About Long Course Triathlon
Triathlon combines three disciplines of swimming, cycling and running into one event. In Australia, the competition season generally starts in late October and continues through until April. This factsheet will focus on the longer distance triathlons of Half-Ironman distance (1.9km swim, 90km bike and 21.1km run) and Ironman distance (3.8km swim, 180km bike and 42.2km run).
Triathlon is a sport that sees professional athletes racing alongside age-group competitors of all fitness levels. The type of training undertaken by the triathlete for a race is heavily dependent on the level of experience of the athlete, their training phase and the length of the event.
Due to being a multi modality sport, training load is often high due to needing to balance training for three sports into the weekly schedule – with many days comprising of 2-3 sessions. With this, training per week for long-course athletes can range from 10hrs for some age-group athletes up to 30+hrs for the elite competitors.
Training sessions will typically include speed/interval and threshold sessions throughout the working week, with then longer aerobic and ‘brick’ sessions fitted in over the weekend. Brick sessions refer to sessions that include two or more legs of triathlon – e.g. a cycle session followed by a run.
A triathlete’s off-season is generally over the winter months. An individual athlete may choose to have a longer rest here, or use this time to build a training base to assist them with aerobic capacity as the racing season approaches. There will often be a longer active recovery phase following a race in long-course triathlon.
Training diet for long course triathletes
The training diet for a long course triathlete needs to be varied and periodised to the training needs for that day, week or phase in their program. As many triathletes train more than five days per week—often multiple times per day—food should be prioritised to promote recovery, daily energy levels, and optimise training adaptations.
During the off-season, food can be adjusted to reduce reliance on sports foods and carbohydrate intake moderated to reflect the lower training load. Protein should continue to be prioritised to assist in meeting daily requirements, maintaining lean mass and optimising muscle repair following training. A consistent intake of healthy fats and a variety of fruits & vegetables will promote a healthy immune system over the winter months, while also assisting with training adaptations. The off-season is the ideal time to focus on optimal body composition for the upcoming race-season with the support of an Accredited Sports Dietitian for individualised advice.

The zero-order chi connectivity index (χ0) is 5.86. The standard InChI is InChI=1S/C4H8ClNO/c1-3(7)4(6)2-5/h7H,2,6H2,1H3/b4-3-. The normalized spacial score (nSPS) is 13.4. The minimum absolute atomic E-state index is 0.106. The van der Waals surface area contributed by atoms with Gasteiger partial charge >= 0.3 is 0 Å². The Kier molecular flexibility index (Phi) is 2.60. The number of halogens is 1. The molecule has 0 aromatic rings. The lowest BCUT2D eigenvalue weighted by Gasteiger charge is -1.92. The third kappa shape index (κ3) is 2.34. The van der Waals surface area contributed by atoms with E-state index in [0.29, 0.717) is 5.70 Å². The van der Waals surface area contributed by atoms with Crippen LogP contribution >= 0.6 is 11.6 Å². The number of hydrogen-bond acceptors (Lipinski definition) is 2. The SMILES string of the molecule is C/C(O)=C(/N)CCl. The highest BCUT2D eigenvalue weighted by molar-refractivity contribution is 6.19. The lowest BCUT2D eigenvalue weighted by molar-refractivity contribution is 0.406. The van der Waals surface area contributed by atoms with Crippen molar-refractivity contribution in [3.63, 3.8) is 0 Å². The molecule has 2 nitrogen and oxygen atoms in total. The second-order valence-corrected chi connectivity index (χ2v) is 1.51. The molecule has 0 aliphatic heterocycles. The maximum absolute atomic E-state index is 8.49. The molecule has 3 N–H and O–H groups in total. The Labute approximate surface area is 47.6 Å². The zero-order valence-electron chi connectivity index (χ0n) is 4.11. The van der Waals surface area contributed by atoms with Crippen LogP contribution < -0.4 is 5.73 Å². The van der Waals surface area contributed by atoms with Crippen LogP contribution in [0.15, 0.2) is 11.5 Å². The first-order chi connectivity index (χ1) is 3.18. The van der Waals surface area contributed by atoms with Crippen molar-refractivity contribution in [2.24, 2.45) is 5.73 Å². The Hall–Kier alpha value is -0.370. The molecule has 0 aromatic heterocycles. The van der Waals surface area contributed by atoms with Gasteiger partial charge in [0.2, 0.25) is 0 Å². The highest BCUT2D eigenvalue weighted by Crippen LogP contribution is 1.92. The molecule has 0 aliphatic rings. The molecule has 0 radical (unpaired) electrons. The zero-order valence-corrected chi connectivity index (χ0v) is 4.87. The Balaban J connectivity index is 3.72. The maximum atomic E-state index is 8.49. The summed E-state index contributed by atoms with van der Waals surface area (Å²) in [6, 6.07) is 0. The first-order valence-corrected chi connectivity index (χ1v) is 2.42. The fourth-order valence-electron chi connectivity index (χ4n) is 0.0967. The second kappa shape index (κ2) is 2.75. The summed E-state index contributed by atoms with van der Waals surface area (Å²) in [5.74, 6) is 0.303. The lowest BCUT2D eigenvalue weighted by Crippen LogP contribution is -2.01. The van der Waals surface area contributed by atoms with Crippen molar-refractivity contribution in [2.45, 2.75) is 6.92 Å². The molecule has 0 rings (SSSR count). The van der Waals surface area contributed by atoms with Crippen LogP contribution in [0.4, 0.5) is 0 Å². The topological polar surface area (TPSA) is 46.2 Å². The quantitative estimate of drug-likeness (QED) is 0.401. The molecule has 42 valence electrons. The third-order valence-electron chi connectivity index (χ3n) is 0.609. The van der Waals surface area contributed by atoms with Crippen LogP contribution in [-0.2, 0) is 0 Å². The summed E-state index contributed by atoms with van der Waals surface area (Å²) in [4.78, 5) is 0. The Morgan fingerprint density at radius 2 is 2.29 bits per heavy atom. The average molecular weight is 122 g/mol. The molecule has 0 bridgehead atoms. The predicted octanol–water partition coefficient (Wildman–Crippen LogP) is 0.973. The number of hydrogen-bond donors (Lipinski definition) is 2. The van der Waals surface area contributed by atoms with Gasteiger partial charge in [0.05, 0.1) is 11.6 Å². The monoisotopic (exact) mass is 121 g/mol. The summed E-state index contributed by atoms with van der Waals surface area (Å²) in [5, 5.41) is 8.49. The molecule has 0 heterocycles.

During the competition season, the training diet should be adapted to reflect the higher training load and need for high quality training with increased speed and power. Carbohydrate intake needs to be sufficient to balance daily fuel needs, but still periodised to match the training demands of the day. Protein should be prioritised around training sessions to assist in optimal muscle regeneration, immune function and recovery. Choosing foods with healthy fats will also help boost recovery and help meet energy requirements. Despite the need for a higher energy, it is important to still include a variety of fruits and vegetables to ensure adequate intakes of antioxidants, vitamins and minerals are achieved.
Fluid requirements vary between individuals depending on sweat rate and sweat composition, weather conditions and ability to tolerate fluid while training and competing.
Athletes should start races well hydrated and continue to optimise hydration throughout the race. Obviously this presents a challenge in the swim leg, but can to be maximised on the bike leg. As the intensity of racing is lower compared to shorter distance races, more fluid can usually be consumed and tolerated.
Dehydration, both in daily training and racing, can lead to fatigue, loss of concentration and impaired performance due to loss of power and intensity. Subsequently fluid should be prioritised as a component to an athlete’s nutrition. Due to the length of training sessions and races, a combination of water and sports drinks is common.